Tuesday, December 4, 2012

Details of HBOS failure highlight need for banks to provide ultra transparency

In reading the articles about the Parliament commission on banking standards' investigation into the failure of HBOS, a UK bank, one is reminded of that old banking truism:  it is illiquidity that brings an end to a bank and not insolvency.

As reported by the Guardian, 
Stevenson, [the former chairman of HBOS], said he "felt awful" that the board had failed to foresee the "protracted" closure of the wholesale markets on which the bank relied for funding....

Stevenson, who grew hoarse during the testy exchanges, irritated members of the commission, who include former chancellor Lord Lawson and the new archbishop of Canterbury, Justin Welby, by his insistence that the main problem was the failure to predict wholesale markets would dry up for a year. 
He told Welby: "We failed to plan for catastrophe … we were not aware until very late in 2008 that we were suffering from a heart attack." 
HBOS's loan-to-deposit ratio – a measure of reliance on markets rather than savers to fund lending – had grown from 140% to 196%. 
"What brought the bank down was the closure of the wholesale markets. The day after Lehman that was it," said Stevenson, who oversaw the takeover by Lloyds three days after the US bank collapsed.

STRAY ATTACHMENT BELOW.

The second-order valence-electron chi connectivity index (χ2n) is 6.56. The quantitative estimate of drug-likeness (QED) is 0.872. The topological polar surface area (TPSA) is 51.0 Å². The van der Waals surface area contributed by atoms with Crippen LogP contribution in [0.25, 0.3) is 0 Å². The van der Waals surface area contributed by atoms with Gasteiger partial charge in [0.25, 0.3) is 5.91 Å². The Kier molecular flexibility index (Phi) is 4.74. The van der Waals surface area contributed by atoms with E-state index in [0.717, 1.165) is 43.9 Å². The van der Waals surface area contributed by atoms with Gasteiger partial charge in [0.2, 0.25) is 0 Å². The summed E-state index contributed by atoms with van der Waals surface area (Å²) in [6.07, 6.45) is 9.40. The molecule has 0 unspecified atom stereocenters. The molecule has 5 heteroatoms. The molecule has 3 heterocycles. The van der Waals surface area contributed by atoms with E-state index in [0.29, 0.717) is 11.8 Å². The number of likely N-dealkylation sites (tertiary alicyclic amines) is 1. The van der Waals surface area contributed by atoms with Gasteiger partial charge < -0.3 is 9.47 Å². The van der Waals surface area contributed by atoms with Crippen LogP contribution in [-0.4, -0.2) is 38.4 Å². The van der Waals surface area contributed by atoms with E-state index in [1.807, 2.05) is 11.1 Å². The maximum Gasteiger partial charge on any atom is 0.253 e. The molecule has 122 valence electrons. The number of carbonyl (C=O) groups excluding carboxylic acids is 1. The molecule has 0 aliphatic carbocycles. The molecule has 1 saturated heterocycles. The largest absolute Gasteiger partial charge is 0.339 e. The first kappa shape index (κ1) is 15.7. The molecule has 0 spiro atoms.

A closure of the wholesale markets that persists to this day with the closure of the interbank lending market and the private label structured finance market.

Both of these markets closed due to opacity.  

In the interbank lending market, banks with deposits to lend could not assess in 2008 and still cannot assess the solvency of the banks looking to borrow.  In the private label structured finance market, investors could not independently assess in 2008 and still cannot independently assess the value of the securities based on the current performance of the underlying collateral.

Re-opening both markets requires transparency.

For banks, transparency means disclosing on an ongoing basis their current global asset, liability and off-balance sheet exposure details.

In the case of HBOS, if it had been making this disclosure, the market would have exerted discipline to restrain its lending and funding practices well before the bank failed.  The cost of wholesale funds would have increased as the loan-to-deposit ratio increased.  

This would have provided plenty of incentive to either grow the deposit base or shrink the asset base.

Also, if HBOS had been providing ultra transparency, it would have been possible for the Bank of England to easily step in as a lender of last resort.  A lender of last resort lends a high interest rates against good collateral.  

Ultra transparency would have provided all market participants, including the BoE, the information needed to assess the quality of HBOS' assets, particularly those that could be pledged as collateral.

For private label structured finance, transparency means providing observable event based reporting on the activities like payments and delinquencies on the underlying collateral before the next business day. 

With current information on the underlying collateral performance, market participants can independently assess the risk and value these securities.  This in turn allows them to make buy, hold and sell investment decisions.

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